Last year, I largely ditched social media marketing and focussed on email marketing. That year, the majority of my sales came through returning customers who were making their second, third or fourth purchase across my catalogue. It was almost like I was finally seeing the return on investment that I’d made in all those ads. A second bite of the cherry, if you will, but seriously, who’s eating cherries in more than one bite.
I continued to make these ‘friends’ feel valued, after all they were now the lifeblood of my business. From acknowledging their continued support in a thank you note or sending free additional accessories with their purchase just because. I wanted each customer to feel as if they mattered, because to me, they did.
You’re special. So Special.
During the great 2020 lockdown (as I’m sure it will become known), like most businesses, mine came to a grinding halt. It was like a simultaneous kick and punch to the face and gut - the ultimate punch as it’s known on the streets. I’d spent 15 years building White Flag and to have most of my work put on hold for the foreseeable future was disorientating.
Through this time, and as I wrote in my previous emails, I decided to stay busy and help others where I could. I wasn’t sure where my business would end up in 3 months, but in the meantime I wanted to try and keep moving forward. White Flag has always been about partnering with small business and this was a time where I could offer a hand.
In looking to help others, I found an immense amount of support from my clients in return. Clients who are friends, and in this case I ditch the inverted commas. As I looked to help them, they in turn were reaching out to me. What started as conversations about how they could expand their offerings online or pivot their services, ended up with us finding ways we could work together. But it was the conversations and solidarity that really helped me. It made me exceptionally thankful for the business I have and the people I work with.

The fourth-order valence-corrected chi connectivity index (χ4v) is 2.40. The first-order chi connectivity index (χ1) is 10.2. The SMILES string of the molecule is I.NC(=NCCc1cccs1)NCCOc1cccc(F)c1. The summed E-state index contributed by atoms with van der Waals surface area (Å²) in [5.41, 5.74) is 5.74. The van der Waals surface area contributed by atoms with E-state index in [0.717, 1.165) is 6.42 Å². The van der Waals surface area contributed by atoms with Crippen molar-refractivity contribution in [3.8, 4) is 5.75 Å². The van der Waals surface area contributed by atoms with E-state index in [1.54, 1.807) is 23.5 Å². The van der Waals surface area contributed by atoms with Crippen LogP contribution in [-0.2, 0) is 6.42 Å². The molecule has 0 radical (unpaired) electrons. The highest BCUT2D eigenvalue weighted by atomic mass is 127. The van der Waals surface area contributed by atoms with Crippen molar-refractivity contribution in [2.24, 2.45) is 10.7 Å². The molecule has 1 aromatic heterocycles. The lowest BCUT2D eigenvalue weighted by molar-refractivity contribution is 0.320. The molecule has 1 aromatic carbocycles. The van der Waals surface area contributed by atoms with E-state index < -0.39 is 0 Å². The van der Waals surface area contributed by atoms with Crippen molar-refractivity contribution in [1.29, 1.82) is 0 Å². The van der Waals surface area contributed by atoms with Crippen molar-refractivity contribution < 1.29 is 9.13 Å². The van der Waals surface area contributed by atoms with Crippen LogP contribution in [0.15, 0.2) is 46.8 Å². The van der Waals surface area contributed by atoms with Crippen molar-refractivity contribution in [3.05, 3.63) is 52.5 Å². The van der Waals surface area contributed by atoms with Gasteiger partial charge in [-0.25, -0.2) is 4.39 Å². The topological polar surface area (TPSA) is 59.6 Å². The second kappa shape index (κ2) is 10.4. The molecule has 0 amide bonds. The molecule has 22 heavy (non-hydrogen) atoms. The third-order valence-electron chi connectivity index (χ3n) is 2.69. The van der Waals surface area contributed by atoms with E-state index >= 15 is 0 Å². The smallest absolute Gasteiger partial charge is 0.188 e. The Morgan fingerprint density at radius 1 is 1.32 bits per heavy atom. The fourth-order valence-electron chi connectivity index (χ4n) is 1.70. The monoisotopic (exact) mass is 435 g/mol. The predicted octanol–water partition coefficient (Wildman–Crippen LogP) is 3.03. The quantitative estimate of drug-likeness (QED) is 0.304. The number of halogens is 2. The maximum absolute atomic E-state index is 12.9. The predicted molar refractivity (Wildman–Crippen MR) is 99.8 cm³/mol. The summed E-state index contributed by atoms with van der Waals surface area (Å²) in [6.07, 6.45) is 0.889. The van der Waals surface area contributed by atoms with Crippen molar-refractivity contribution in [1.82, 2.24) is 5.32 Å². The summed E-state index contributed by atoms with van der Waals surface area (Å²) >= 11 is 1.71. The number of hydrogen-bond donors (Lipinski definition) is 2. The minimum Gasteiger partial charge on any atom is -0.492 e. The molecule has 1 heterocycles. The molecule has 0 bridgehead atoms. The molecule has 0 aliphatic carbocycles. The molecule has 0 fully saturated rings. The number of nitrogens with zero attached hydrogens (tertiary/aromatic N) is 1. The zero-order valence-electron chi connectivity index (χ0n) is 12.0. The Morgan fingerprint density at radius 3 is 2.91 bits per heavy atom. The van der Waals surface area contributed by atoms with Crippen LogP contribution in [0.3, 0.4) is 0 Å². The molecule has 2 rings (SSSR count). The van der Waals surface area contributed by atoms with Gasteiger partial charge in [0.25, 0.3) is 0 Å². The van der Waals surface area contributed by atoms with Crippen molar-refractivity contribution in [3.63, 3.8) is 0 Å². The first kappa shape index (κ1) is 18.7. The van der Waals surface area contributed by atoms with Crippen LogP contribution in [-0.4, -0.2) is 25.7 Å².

It’s really easy to get into the rhythm of exchange in any business and forget that each sale comes from a human decision. An emotional exchange before a financial one. I’m guilty of that.
If this lockdown taught me anything it's that we’re all in this together. In Australia I saw communities unite and take care of each other - even though we didn't understand what the hell was happening.
Through this rollercoaster ride of uncertainty and emotion, I've found a renewed appreciation for my business and those people that choose to work with me. I don't want to take that for granted. I want to keep trying to show them my appreciation and keep trying to treat them as special. Cause, to me they really are.
So yeah, the point of this post started as "build your database and make customers happy. They’ll return and it’s good for business.
But I guess I also wanted to share the reminder I've had of how important it is to value your customers or clients. People can work with or spend their money anywhere they like. When they choose your business, find a way to let them know how appreciative you are. It’ll show them that their business matters. That they matter. The more authentic your connections with your customers, the stronger your business will be.
In doing that though, you might just have to suffer through a mouth-breather or two.